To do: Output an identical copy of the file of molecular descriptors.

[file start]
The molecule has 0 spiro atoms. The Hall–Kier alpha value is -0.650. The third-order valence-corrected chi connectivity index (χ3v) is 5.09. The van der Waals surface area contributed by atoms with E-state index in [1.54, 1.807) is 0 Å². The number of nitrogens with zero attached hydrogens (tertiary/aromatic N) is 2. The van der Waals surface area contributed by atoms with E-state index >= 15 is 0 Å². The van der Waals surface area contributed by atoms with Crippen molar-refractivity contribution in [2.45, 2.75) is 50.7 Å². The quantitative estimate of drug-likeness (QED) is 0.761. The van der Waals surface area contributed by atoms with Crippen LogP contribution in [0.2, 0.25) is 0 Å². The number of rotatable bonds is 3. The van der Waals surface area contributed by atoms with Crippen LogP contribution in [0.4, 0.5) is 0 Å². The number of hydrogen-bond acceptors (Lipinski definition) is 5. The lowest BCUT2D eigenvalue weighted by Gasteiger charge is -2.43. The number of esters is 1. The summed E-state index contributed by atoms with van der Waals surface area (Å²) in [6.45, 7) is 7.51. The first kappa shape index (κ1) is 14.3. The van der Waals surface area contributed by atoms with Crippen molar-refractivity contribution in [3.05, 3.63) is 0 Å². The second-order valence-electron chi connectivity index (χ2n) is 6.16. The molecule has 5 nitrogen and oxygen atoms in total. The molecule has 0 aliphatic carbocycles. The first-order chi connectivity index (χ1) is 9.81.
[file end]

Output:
The molecule has 0 spiro atoms. The Hall–Kier alpha value is -0.650. The third-order valence-corrected chi connectivity index (χ3v) is 5.09. The van der Waals surface area contributed by atoms with E-state index in [1.54, 1.807) is 0 Å². The number of nitrogens with zero attached hydrogens (tertiary/aromatic N) is 2. The van der Waals surface area contributed by atoms with E-state index >= 15 is 0 Å². The van der Waals surface area contributed by atoms with Crippen molar-refractivity contribution in [2.45, 2.75) is 50.7 Å². The quantitative estimate of drug-likeness (QED) is 0.761. The van der Waals surface area contributed by atoms with Crippen LogP contribution in [0.2, 0.25) is 0 Å². The number of rotatable bonds is 3. The van der Waals surface area contributed by atoms with Crippen LogP contribution in [0.4, 0.5) is 0 Å². The number of hydrogen-bond acceptors (Lipinski definition) is 5. The lowest BCUT2D eigenvalue weighted by Gasteiger charge is -2.43. The number of esters is 1. The summed E-state index contributed by atoms with van der Waals surface area (Å²) in [6.45, 7) is 7.51. The first kappa shape index (κ1) is 14.3. The van der Waals surface area contributed by atoms with Crippen molar-refractivity contribution in [3.05, 3.63) is 0 Å². The second-order valence-electron chi connectivity index (χ2n) is 6.16. The molecule has 5 nitrogen and oxygen atoms in total. The molecule has 0 aliphatic carbocycles. The first-order chi connectivity index (χ1) is 9.81.